sketch 3 : drawing with time
‘Forward in time’ is the direction in which entropy increases
This week, I've been thinking about the concept of entropy and our internal time. Is it possible to tell the time without any clock? Is it possible to tell how much time has passed since I started writing without gazing at the digit number on the top right corner of the screen?
About the entropy, I tried to understand what is "Entropy". I summarized for myself that the entropy is the thing that can increase but not decrease and become disorderly in time. I really like the egg drop example that told me after the egg becomes a disorder, it won't be in the order again.
After thinking for a while, I decided to play with our internal clock and the concept of entropy. In this sketch, I used the time as a drawing tool. Time will determine the size, shape, and color of the circle we draw. The duration between the previous click and the next click will affect the size of the circle. We can be patient and wait until the circle growing into the size that we want.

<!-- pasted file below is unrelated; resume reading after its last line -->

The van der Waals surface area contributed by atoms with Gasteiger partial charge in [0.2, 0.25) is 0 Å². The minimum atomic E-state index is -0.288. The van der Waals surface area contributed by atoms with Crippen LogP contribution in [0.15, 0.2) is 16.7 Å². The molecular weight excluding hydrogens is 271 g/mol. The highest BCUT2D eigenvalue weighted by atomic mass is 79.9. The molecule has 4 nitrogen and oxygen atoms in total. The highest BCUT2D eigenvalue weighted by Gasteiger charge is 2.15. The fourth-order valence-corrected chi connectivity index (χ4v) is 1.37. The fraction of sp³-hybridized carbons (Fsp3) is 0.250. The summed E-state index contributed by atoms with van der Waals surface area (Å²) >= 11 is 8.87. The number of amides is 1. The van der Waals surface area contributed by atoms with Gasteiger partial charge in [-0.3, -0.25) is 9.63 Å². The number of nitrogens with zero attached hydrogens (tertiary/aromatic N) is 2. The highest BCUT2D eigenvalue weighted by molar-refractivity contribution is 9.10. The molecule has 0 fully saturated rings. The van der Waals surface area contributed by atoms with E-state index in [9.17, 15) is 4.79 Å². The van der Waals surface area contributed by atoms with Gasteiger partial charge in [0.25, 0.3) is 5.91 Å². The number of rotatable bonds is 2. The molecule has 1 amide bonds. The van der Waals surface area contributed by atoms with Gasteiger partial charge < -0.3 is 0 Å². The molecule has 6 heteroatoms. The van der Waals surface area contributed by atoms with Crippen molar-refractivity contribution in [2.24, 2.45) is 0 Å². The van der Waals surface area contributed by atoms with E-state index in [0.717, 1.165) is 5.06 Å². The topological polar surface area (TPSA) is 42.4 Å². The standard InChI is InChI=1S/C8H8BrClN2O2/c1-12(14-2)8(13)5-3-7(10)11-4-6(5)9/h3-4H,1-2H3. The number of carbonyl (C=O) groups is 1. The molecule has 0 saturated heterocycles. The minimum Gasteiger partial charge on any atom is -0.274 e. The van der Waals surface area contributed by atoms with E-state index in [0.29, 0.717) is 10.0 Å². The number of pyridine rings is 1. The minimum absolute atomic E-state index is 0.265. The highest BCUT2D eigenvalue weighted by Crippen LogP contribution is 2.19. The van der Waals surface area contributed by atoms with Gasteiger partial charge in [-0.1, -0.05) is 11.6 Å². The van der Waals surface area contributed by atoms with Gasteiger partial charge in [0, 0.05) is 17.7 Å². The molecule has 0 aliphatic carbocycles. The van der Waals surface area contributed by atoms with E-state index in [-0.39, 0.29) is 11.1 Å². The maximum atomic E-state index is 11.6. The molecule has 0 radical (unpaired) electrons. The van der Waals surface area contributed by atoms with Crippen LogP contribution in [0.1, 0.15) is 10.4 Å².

Also, the longer we are in the sketch, everything in the sketch, such as the color and shape of the circle, will become more disorder. Like an Entropy, when the thing becomes disorderly, It will not reverse to be in order. In the sketch, the more you stay, the more time passes, the more disorder the drawing will be.
Interested Chapters from A Sideways Look at Time by Jay Griffiths
I already started reading the first chapter of the book. I feel like I'm more into this book than "The Order of Time". In the first chapter, Griffiths was opening my mind to the internal clock within the living organism and nature. I never thought that the time measurement we are using is too exact and the time is not working like that. After reading the first chapter, I'm more concerned about my surroundings and carefully observing the real-time that changing.
I'm interested and willing to go with these 3 chapters if it's possible.
- Wreaking good havoc - A Time of Women
- The Power and the Glory
- Life's too short